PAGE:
If you've been following the blog lately you know that Natalie and I just launched a website where you can go to practice English & Spanish called

Until Monday of this week we had been working an average of 4-5 hours a day, and while we were working hard, we were not obsessing. That all changed on Monday when we launched Lenguajero, thus throwing ourselves head first into a slow decent into internet induced psycosis.

The first night was not too bad, it was really the second night when it finally took hold, rearing its ugly head and forcing us to obsess over every little detail to the point that, at three a.m. while we lay still in bed, both trying not to wake the other (who we each envied for what we thought was their ability to shut off their brain and manage at least a few hours reprieve) someone finally whispered "hey I was just thinking about Lenguajero", and we both realized that it was OK to begin the chattering animatedly, like to whacked out meth-heads who had convinced themselves they had just figured out a way to prove Einstein's theory of relativity obsolete. (Wow I can't beleive I just managed to fit that all into one sentence.)

Since then we have tried various methods to keep the beast at bay, but every attempt ends in failure and we find ourselves obsessing over the most miniscule of all details, things that would seem absurd to anyone not in the midsts of a crippling mental breakdown.

I do not know how much longer I will be able to write, how much longer I will be able to form coherent thoughts, or observe myself with a slightly detatched sense of bewilderment. I don't know how long it will be until the first piece of feces is thrown, or the first primordial call sounded. I do know that I don't have much time left, the person known as August is fading, and a new more beastly creature is emmerging to take his place. It won't be long now...they are coming for me...

Thursday, July 30, 2009

Bootstrapping from Colombia: Connecting Our Users

Over at the Lenguajero blog our week long series on how we built Lenguajero while living in Colombia continued yesterday with a look at how Lenguajero connects its members for conversations.

From the Lenguajero blog:

The goal of Lenguajero is to connect Spanish and English speakers so that they can have online conversations that will improve their ability to speak the language they are learning. With this goal in mind we knew that we needed to a simple, effective way to put our members in touch with one another.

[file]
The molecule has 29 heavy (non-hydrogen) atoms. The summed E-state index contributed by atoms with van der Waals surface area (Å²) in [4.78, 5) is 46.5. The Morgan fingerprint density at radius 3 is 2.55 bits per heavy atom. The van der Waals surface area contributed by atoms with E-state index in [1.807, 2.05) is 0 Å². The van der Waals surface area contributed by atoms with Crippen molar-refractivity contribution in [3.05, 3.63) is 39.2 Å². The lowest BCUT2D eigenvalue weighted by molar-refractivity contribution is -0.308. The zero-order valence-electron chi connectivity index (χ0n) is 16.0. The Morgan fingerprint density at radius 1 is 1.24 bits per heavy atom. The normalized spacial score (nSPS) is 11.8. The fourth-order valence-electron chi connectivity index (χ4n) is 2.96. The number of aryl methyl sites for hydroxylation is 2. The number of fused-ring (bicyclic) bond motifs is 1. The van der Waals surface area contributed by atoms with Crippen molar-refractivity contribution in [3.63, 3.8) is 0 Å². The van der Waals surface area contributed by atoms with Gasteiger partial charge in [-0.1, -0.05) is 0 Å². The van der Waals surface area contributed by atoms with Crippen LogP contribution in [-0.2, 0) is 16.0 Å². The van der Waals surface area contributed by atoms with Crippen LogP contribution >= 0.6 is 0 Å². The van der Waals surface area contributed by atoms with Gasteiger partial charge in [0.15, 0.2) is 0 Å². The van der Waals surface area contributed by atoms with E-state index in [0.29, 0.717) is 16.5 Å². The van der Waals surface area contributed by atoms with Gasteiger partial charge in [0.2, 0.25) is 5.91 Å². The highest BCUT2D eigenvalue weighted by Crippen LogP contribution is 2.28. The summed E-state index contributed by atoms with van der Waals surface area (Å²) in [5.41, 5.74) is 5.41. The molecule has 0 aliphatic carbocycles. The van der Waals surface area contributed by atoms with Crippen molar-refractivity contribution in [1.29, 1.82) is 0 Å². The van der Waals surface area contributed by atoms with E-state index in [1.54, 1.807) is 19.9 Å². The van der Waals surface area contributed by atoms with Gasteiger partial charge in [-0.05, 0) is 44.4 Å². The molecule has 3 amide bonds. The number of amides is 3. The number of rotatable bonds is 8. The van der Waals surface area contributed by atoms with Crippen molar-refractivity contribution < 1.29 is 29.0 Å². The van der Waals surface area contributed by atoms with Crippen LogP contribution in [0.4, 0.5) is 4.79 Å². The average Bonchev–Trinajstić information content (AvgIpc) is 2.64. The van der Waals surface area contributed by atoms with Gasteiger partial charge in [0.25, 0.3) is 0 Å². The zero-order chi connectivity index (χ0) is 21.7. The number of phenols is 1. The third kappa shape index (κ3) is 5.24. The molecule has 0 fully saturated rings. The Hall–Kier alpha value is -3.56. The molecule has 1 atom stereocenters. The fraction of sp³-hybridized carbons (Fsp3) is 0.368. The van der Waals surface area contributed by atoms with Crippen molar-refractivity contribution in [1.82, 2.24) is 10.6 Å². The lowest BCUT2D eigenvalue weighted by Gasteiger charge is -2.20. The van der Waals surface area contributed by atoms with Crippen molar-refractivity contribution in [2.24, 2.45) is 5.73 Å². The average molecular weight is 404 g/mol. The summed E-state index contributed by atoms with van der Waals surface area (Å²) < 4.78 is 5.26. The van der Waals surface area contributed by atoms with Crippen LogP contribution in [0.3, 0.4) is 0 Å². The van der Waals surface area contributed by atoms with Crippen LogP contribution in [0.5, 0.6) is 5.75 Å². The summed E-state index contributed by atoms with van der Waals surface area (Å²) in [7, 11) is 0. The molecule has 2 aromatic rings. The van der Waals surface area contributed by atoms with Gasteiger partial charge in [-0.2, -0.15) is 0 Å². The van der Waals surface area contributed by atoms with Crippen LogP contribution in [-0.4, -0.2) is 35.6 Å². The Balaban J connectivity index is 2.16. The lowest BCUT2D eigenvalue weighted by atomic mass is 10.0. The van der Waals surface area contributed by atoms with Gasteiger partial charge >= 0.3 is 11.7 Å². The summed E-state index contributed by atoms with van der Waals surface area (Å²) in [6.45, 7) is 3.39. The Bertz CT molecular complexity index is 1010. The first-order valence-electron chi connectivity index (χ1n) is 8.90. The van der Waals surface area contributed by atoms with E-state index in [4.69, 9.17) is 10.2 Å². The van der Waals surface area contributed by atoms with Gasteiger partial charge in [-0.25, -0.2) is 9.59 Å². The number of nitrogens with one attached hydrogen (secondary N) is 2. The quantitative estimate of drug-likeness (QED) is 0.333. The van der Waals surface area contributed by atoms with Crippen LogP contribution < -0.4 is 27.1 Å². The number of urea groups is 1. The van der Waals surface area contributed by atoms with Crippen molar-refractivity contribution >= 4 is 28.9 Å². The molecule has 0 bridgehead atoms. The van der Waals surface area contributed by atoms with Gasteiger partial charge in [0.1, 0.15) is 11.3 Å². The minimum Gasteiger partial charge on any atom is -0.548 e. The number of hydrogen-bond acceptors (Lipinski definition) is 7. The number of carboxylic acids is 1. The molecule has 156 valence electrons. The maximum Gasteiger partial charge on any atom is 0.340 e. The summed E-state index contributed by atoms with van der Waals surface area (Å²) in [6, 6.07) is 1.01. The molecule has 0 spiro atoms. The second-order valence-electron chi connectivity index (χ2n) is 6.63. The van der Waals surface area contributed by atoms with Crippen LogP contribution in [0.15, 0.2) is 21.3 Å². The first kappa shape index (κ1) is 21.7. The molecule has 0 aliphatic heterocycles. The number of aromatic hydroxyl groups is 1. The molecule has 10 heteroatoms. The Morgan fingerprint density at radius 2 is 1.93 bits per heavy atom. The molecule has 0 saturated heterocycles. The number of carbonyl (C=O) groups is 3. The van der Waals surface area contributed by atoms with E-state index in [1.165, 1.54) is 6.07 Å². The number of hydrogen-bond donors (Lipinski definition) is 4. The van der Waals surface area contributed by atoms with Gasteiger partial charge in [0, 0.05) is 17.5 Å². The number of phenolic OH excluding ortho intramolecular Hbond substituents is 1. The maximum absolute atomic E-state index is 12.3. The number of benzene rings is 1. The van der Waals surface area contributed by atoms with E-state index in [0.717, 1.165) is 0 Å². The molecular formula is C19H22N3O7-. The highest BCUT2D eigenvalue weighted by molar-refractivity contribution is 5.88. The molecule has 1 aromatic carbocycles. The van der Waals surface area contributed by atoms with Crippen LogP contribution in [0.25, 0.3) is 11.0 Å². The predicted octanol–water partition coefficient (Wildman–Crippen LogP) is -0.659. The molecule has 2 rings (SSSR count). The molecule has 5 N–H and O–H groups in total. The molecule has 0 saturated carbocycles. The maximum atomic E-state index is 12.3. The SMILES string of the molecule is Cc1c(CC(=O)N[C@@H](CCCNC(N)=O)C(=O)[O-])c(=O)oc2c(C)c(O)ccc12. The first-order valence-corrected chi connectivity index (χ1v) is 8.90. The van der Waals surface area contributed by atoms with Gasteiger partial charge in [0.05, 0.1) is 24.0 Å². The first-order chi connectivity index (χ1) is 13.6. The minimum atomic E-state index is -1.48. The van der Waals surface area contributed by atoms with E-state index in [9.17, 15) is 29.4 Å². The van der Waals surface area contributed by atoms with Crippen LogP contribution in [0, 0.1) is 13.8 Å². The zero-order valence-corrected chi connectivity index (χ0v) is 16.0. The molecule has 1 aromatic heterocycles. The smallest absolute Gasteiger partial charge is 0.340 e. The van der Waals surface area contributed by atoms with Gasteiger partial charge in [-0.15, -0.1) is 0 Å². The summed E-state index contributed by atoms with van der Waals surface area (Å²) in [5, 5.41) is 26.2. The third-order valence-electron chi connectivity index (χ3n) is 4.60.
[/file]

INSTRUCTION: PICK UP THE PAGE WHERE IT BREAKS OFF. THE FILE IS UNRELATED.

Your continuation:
We kicked around the idea that our members would connect using Skype, and we would simply design our site to help the members find language learners interested in the same topics they were. We would then help members arrange a time for a conversation, and give out Skype usernames when two people had agreed to have a conversation. Needless to say that idea seemed pretty chintzy...Read Full Article

Wednesday, July 29, 2009

Bootstrapping from Colombia: Design & HTML

Over at the Lenguajero blog we are running a week-long series of articles on how we built Lenguajero while living in Medellin, Colombia. Yesterday we looked at how we got a good site design by outsourcing the work using 99designs and Elance.

From the Lenguajero Blog:

While building Lenguajero we came up against one challenge that we couldn’t solve ourselves…the actual site design. Here’s how we got it done with a $1000 budget.

DesignCost $888

Neither of us are could described as designers in any sort of context. We tried contacting a couple of designers we knew back home. They were busy working full time jobs and/or taking care of their families. So how were we going to find a designer who could do just what we were looking for? Read full article...

Monday, July 27, 2009

Launching Lenguajero

These last few months have been busy for Natalie and I. Aside from studying Spanish, making new friends, and exploring new countries we have also been hard at work building a new website called Lenguajero.

From the Lenguajero Blog:

Our main objective has been to develop a site that connects language learners online (currently only available to Spanish and English speakers) so that they can improve their ability to speak, listen, and think critically and creatively in a new language. We wanted to create a space where users would be able to have conversation exchanges (intercambios) right from their homes... Read full article